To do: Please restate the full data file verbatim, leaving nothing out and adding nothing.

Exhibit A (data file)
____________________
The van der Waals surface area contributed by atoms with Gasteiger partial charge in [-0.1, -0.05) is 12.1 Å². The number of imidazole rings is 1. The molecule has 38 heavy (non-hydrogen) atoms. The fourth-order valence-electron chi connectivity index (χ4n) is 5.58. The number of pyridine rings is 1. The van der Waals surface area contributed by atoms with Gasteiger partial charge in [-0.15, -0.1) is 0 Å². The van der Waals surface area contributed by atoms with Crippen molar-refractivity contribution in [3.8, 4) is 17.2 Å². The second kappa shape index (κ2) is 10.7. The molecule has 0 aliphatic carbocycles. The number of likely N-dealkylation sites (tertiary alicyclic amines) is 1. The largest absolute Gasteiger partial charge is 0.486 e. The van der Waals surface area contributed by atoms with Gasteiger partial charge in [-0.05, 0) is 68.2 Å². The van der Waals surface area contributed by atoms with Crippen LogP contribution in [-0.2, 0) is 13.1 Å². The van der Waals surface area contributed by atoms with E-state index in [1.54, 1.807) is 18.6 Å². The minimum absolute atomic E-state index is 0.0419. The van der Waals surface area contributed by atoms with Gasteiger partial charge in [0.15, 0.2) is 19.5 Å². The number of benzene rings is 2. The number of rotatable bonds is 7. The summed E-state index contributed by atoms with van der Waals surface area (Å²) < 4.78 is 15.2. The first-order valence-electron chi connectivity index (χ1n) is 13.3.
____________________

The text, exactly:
The van der Waals surface area contributed by atoms with Gasteiger partial charge in [-0.1, -0.05) is 12.1 Å². The number of imidazole rings is 1. The molecule has 38 heavy (non-hydrogen) atoms. The fourth-order valence-electron chi connectivity index (χ4n) is 5.58. The number of pyridine rings is 1. The van der Waals surface area contributed by atoms with Gasteiger partial charge in [-0.15, -0.1) is 0 Å². The van der Waals surface area contributed by atoms with Crippen molar-refractivity contribution in [3.8, 4) is 17.2 Å². The second kappa shape index (κ2) is 10.7. The molecule has 0 aliphatic carbocycles. The number of likely N-dealkylation sites (tertiary alicyclic amines) is 1. The largest absolute Gasteiger partial charge is 0.486 e. The van der Waals surface area contributed by atoms with Gasteiger partial charge in [-0.05, 0) is 68.2 Å². The van der Waals surface area contributed by atoms with Crippen LogP contribution in [-0.2, 0) is 13.1 Å². The van der Waals surface area contributed by atoms with E-state index in [1.54, 1.807) is 18.6 Å². The minimum absolute atomic E-state index is 0.0419. The van der Waals surface area contributed by atoms with Gasteiger partial charge in [0.15, 0.2) is 19.5 Å². The number of benzene rings is 2. The number of rotatable bonds is 7. The summed E-state index contributed by atoms with van der Waals surface area (Å²) < 4.78 is 15.2. The first-order valence-electron chi connectivity index (χ1n) is 13.3.